“Our pharmacists will work with patients who are prescribed this medication as needed,” he said.
Blanchette declined to say whether CVS was working with federal agencies to develop a timeline for when the issue might be resolved.
At Lifespan, Rhode Island’s largest health care system, Raymond Spinella, ambulatory pharmacist in charge, called the shortage “severe,” but workable.
“While Lifespan is running critically low on certain strengths of this medication, we consult with the patient’s physician if needed and dispense the medication in combined strengths to ensure the same dosage as prescribed,” Spinella told the Globe Wednesday. “With this strategy we have been able to continue to fulfill our patients’ needs in this challenging environment.”
Are independent pharmacies impacted?
Independent pharmacies were initially not as affected by the shortage as larger chains, but now the shortage is widespread.
“We were getting up to 35 calls a day from non-customers,” Nicholas Shanos, pharmacy manager of Suburban Pharmacy in Cranston, told the NBC-10 on Feb. 23. ”Customers that were just calling, googling pharmacies.”
Shanos added a voice message to the pharmacy’s phone system, which automatically lets callers know when they are out of Adderall.
Hasan Iqbal, a pharmacy manager at Park Ave Pharmacy in Cranston, told the TV station that they are on the phone with manufacturers “three to four times a day.” Iqbal said they started offering patients lower doses if the doses they are prescribed are not available.
Are there some states that are impacted more than others by the Adderall shortage?
Initial reports of the shortage first came out of southern states such as Alabama and Mississippi, where the issue has persisted.
Marilyn Augustyn, director of developmental and behavioral pediatrics at Boston Medical Center and professor of pediatrics at Boston University, said in December 2022 that parts of Boston have been spared compared to other parts of the country during the nationwide shortage. She said it may have to do with from where the medication is being shipped.
“I think it primarily has to do with the pipeline — shortages that have to do with shipping issues,” said Augustyn. “Earlier in the pandemic, we had a shortage of one of the methylphenidate family, and we had to switch kids to different preparations. Kids may do better on one, but the other one works by a similar mechanism.”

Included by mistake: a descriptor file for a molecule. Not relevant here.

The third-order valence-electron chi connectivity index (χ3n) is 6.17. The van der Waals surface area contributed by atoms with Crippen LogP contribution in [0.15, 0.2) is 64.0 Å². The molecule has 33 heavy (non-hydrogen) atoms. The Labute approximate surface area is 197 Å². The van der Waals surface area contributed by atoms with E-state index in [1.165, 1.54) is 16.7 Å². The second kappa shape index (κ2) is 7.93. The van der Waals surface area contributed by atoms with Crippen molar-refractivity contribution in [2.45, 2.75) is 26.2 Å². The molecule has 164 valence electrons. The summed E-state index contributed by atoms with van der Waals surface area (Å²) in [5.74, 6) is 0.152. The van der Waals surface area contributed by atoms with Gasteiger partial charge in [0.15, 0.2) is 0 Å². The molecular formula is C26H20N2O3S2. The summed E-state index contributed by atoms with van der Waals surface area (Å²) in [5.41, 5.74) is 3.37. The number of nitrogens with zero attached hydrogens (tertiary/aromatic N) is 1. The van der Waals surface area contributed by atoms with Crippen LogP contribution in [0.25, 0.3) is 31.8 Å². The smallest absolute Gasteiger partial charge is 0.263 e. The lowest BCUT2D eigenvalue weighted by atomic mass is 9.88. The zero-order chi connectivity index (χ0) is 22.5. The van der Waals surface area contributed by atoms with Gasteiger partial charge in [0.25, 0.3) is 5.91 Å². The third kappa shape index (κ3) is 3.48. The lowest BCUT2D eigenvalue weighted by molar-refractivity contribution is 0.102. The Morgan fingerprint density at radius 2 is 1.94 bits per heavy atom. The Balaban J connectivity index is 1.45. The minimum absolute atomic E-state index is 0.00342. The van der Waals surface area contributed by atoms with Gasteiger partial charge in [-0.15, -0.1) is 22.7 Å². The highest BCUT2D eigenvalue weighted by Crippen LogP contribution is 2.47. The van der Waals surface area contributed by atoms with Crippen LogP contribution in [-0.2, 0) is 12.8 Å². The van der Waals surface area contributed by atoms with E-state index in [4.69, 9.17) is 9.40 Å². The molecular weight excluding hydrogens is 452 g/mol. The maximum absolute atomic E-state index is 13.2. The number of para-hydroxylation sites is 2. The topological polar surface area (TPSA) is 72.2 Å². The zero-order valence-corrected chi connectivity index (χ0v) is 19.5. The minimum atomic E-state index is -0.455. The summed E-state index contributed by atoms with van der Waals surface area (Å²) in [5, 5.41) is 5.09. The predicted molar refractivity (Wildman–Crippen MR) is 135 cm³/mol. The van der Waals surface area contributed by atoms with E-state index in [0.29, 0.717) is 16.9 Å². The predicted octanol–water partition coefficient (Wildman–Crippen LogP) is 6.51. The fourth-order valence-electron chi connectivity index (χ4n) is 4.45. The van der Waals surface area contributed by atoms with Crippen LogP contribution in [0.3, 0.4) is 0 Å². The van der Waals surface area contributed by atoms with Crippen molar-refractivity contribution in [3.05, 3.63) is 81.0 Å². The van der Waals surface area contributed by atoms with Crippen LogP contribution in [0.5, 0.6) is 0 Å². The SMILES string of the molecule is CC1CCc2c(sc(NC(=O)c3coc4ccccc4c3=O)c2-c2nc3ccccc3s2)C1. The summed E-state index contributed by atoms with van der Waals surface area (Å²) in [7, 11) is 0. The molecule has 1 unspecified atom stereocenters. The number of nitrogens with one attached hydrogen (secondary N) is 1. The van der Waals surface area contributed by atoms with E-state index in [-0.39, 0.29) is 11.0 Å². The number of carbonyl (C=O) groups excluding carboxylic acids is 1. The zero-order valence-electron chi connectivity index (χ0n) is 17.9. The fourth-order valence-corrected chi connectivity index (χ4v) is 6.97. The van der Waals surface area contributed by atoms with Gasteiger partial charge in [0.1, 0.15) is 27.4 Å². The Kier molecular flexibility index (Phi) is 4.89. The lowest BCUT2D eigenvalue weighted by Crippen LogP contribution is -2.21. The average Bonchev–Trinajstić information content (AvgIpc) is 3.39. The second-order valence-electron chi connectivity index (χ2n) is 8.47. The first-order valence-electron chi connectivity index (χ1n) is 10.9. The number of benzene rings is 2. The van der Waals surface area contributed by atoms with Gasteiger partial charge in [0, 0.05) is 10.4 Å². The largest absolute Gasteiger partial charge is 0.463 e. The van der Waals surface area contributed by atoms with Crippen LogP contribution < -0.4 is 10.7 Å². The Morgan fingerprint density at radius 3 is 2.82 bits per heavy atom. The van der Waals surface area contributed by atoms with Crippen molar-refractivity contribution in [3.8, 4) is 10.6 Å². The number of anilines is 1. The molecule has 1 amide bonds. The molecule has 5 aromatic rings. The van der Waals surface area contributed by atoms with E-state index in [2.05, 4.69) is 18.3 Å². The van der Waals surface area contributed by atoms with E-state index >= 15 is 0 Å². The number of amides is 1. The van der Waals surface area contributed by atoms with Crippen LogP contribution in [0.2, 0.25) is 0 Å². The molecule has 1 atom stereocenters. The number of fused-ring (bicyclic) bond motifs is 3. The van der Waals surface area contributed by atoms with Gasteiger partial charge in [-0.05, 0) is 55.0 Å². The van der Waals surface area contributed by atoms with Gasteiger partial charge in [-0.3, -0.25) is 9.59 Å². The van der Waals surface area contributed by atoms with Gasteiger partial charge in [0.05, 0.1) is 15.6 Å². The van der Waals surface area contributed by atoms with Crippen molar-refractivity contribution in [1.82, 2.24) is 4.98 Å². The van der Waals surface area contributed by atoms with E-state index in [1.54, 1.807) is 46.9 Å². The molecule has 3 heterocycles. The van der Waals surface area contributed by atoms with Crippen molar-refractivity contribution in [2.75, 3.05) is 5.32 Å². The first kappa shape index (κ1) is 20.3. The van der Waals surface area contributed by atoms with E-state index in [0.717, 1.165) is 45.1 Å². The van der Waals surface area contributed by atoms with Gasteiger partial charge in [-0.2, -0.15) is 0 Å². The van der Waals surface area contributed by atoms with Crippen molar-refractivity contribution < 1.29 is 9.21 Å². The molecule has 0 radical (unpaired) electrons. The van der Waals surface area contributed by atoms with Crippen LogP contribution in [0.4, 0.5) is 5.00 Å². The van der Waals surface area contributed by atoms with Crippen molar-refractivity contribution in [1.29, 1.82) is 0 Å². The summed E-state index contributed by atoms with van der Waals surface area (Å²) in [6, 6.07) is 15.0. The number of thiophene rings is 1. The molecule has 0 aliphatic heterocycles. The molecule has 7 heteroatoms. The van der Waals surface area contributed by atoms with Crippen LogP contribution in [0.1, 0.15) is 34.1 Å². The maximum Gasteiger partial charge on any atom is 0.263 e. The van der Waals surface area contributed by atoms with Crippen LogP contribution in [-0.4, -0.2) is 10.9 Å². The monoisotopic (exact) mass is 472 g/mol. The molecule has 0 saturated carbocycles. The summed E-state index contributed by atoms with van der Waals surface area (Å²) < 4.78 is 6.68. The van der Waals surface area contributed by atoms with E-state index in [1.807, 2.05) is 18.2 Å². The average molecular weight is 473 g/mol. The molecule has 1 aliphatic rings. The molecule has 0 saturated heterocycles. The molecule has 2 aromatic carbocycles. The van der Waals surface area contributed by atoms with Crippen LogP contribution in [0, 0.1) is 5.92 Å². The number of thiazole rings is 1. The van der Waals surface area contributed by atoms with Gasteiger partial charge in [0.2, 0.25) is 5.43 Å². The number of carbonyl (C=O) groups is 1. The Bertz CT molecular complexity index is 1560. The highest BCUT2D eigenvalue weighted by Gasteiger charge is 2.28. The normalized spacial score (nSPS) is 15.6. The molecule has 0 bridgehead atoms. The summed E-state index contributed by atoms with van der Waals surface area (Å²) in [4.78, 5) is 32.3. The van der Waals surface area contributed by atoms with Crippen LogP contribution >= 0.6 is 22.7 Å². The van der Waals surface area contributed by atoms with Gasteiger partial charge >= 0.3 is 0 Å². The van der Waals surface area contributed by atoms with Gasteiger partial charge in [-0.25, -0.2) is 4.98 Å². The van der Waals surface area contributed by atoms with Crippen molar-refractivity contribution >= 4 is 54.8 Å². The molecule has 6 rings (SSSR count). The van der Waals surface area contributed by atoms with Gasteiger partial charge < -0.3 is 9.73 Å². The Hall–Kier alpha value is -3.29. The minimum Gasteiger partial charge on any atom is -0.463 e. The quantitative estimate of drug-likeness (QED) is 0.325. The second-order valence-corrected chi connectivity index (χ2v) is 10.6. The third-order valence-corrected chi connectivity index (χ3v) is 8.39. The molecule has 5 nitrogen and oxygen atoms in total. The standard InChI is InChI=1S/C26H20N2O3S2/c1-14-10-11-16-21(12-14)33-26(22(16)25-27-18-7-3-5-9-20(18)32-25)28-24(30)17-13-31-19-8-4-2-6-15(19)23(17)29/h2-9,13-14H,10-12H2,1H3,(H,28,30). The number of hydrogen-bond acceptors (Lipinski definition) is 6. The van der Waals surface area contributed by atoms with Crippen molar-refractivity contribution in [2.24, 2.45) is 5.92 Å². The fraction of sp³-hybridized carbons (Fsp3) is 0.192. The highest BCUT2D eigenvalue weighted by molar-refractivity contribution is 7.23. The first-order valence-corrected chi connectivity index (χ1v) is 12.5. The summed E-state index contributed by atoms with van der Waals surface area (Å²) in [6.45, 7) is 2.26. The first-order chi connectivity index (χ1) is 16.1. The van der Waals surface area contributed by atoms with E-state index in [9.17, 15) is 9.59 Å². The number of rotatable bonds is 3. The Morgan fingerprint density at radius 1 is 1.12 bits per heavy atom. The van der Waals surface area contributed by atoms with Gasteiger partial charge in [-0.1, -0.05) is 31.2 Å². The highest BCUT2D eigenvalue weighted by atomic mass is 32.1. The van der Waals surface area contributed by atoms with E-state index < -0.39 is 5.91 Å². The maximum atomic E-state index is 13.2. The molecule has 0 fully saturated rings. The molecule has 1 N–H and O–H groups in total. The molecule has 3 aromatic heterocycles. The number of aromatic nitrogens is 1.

How many patients are affected by the shortage, and what happens next?
It’s unclear how many US patients have not been able to access their medications.
More than 41 million prescriptions for generic and brand-name Adderall were dispensed in 2021, according to IQVIA, an analytics provider for the life sciences industry. That’s an increase of more than 10 percent from the year prior.
Some industry experts say the uptick in prescriptions could be because there is more awareness about ADHD. Attention Deficit Hyperactivity Disorder used to be viewed as a condition that children could “outgrow.” By the 1990s, studies indicated that 50 percent to 66 percent of children with ADHD had symptoms persist into adulthood, according to the National Center for Biotechnology Information.
Some observers note that because of the rise of certain telehealth providers, stimulants may be overprescribed.
In mid-2022, Walmart and CVS said they would stop filling prescriptions for controlled substances — such as Adderall — from telehealth startups such as Cerebral Inc. and Done Health. Both companies became popular during the pandemic, and Cerebral was among the companies that the Department of Justice was investigating for “possible violations” of controlled substances laws.
Companies who manufacturer the drug say that federal agencies should rethink how the substance is regulated. Chairman and CEO of Aytu BioPharma Josh Disbrow wrote in a recent CNBC op-ed that the FDA should explore substitution flexibility for pharmacists to work with patients in times of shortages.
“Given the growing prevalence of ADHD among patients of all ages, it’s time for policymakers to rethink how these essential medicines — and the providers who prescribe and dispense them to patients — are regulated,” wrote Disbrow, whose company makes Adzenys XR-ODT, a competing drug to treat ADHD. “Only then can we ensure that shortages like this one don’t happen again.”